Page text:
Its a lamentable state of affairs, but it will probably take years more of identity theft on a massive scale and security breaches of increasing severity to spur common-sense actions that should be taken today. What other explanation seems plausible, in the face of the apparent indifference to a growing list of well-considered recommendations on the issue?
In April, the National Cyber Security Partnership issued several reports outlining steps that should be taken to protect personal and property rights on the Internet. The partnership was formed in response to the White House National Strategy to Secure Cyberspace “to develop shared strategies and programs to better secure and enhance Americas critical information infrastructure.”
The laudable work of the partnership is in danger of suffering the fate of so many committee and task force reports: collecting dust. The policies have yet to be broadly embraced and implemented, even by the Department of Homeland Security, despite their clear merit.
One of the most important reports issued by the partnership deals with adopting rigorous cyber-security practices as part of corporate governance. “It is the fiduciary responsibility of senior management in organizations to take reasonable steps to secure their information systems,” said Art Coviello, president and CEO of RSA Security and co-chair of the Corporate Governance Task Force, in a statement issued with the report.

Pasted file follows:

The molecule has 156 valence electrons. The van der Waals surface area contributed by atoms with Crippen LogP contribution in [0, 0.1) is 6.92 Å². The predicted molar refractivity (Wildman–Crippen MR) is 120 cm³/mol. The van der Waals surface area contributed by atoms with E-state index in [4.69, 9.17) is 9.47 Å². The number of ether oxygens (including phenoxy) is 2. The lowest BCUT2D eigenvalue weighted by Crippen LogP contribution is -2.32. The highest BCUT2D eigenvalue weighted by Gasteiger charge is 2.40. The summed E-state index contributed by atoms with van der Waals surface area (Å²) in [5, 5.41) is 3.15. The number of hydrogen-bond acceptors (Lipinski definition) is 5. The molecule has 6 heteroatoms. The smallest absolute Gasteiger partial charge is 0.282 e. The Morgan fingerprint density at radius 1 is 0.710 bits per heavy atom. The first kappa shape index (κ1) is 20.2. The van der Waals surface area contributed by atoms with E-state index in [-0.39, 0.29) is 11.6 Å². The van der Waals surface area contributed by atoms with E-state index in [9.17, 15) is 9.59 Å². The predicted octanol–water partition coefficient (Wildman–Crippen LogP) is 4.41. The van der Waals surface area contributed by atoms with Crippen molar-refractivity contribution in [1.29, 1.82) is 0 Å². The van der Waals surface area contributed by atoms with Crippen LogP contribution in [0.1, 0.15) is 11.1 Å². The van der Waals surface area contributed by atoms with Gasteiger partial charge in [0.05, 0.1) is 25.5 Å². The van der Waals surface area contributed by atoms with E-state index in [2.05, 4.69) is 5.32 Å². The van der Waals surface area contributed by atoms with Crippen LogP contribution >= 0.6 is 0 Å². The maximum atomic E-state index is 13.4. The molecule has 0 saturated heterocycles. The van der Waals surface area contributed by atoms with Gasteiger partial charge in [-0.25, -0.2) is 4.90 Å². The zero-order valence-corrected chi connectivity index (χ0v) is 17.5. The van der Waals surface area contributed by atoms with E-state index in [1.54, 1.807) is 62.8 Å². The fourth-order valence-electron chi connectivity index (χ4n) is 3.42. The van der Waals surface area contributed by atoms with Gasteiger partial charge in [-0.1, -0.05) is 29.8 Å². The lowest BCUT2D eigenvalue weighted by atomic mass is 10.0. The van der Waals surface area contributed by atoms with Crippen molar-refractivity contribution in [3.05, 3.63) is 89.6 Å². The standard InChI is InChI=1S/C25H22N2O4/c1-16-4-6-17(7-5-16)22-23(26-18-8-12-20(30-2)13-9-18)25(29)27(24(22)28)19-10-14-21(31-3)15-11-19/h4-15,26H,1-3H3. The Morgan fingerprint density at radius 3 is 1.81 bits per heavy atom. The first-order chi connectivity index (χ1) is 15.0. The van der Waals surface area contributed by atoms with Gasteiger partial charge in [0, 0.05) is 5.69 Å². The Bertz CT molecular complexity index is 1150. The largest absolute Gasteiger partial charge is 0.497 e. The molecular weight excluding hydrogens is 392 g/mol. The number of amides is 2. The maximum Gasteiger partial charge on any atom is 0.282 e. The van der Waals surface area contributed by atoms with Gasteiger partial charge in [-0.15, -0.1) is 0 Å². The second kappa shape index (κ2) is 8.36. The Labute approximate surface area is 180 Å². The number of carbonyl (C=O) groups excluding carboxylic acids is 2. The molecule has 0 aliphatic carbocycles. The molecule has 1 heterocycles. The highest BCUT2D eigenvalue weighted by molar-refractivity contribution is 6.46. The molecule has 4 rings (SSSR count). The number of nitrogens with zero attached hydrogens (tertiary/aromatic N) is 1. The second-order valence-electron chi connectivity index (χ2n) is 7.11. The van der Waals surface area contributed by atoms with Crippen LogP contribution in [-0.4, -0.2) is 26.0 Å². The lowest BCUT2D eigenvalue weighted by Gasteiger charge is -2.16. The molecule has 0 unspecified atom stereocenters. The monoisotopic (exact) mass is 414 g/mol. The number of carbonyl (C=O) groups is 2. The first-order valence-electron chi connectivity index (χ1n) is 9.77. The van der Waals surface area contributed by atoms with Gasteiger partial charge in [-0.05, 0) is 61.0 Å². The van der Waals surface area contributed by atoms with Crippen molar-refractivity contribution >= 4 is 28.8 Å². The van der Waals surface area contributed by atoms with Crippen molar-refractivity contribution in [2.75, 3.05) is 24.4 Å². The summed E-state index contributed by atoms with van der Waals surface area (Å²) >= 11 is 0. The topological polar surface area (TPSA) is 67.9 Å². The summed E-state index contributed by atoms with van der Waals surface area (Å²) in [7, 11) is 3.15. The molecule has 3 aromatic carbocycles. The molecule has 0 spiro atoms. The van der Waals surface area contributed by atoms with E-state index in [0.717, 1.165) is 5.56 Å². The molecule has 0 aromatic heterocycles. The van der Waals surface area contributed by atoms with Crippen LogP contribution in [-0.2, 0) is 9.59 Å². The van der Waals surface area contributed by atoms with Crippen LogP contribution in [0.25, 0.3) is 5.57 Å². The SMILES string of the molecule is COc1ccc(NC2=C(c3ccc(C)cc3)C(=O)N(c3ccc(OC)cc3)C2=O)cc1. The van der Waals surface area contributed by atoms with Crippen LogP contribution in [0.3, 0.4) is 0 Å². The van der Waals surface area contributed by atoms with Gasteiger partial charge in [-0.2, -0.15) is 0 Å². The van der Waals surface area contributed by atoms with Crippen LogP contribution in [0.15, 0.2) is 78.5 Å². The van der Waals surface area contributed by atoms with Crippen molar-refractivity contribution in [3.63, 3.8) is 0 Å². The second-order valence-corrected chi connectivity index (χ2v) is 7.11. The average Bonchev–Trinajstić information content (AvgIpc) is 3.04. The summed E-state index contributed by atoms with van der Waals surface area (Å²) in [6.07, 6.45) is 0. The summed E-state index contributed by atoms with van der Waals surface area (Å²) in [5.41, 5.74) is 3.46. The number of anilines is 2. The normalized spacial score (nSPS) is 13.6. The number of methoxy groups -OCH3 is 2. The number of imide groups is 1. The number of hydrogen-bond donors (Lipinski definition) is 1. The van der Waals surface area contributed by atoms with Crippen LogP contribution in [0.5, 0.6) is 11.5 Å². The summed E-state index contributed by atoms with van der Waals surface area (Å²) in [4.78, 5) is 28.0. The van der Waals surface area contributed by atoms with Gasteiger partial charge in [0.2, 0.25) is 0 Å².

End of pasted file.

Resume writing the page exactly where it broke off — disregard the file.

Still, many businesses that should get with the program are hanging back. This is leading U.S. Rep. Adam Putnam, R-Fla., chairman of the House subcommittee on technology and information policy, to threaten introducing regulatory legislation, the Corporate Information Security Accountability Act, that would require publicly traded companies to form information security plans. With regulations ranging from HIPAA to Sarbanes-Oxley already on the books, corporations hardly need another compliance headache. And yet thats just what theyll get—and what theyll deserve—if they dont take action on their own.
Some corporate lawyers fear that if security commitments become part of governance procedures, information security failures may constitute negligence. This concern, however, is trivial when compared with the damage that can be done to the nation if the businesses that make up the fabric of the national economy are paralyzed by coordinated cyber-security attacks.
Effective tools are available. One is DomainKeys, a mail authentication system that can blunt phishing scams. Developed by Yahoo and under consideration as a standard by the Internet Engineering Task Force, DomainKeys is implemented in the latest versions of Sendmails MTA (mail transfer agent) software and will be implemented in Yahoo Mail by years end.
Business and government must overcome an evil as daunting as cybercrime—denial—and get on with securing their IT infrastructures.
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